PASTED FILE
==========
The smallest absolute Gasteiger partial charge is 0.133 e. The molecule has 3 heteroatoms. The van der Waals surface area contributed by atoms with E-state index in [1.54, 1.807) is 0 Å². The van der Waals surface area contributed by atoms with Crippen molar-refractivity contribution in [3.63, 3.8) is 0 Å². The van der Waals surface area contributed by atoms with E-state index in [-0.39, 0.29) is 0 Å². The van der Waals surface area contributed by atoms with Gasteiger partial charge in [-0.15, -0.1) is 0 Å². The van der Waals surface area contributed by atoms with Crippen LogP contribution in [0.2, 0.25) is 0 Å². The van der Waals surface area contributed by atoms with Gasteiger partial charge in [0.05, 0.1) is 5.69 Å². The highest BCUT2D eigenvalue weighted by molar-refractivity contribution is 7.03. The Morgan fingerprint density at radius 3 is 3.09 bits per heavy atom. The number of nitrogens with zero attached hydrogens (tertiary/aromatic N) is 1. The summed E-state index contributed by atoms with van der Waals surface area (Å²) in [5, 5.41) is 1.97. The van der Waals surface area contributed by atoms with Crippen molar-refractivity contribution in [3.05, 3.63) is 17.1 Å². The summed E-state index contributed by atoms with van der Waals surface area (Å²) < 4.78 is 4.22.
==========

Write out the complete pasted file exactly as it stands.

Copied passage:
The smallest absolute Gasteiger partial charge is 0.133 e. The molecule has 3 heteroatoms. The van der Waals surface area contributed by atoms with E-state index in [1.54, 1.807) is 0 Å². The van der Waals surface area contributed by atoms with Crippen molar-refractivity contribution in [3.63, 3.8) is 0 Å². The van der Waals surface area contributed by atoms with E-state index in [-0.39, 0.29) is 0 Å². The van der Waals surface area contributed by atoms with Gasteiger partial charge in [-0.15, -0.1) is 0 Å². The van der Waals surface area contributed by atoms with Crippen LogP contribution in [0.2, 0.25) is 0 Å². The van der Waals surface area contributed by atoms with Gasteiger partial charge in [0.05, 0.1) is 5.69 Å². The highest BCUT2D eigenvalue weighted by molar-refractivity contribution is 7.03. The Morgan fingerprint density at radius 3 is 3.09 bits per heavy atom. The number of nitrogens with zero attached hydrogens (tertiary/aromatic N) is 1. The summed E-state index contributed by atoms with van der Waals surface area (Å²) in [5, 5.41) is 1.97. The van der Waals surface area contributed by atoms with Crippen molar-refractivity contribution in [3.05, 3.63) is 17.1 Å². The summed E-state index contributed by atoms with van der Waals surface area (Å²) < 4.78 is 4.22.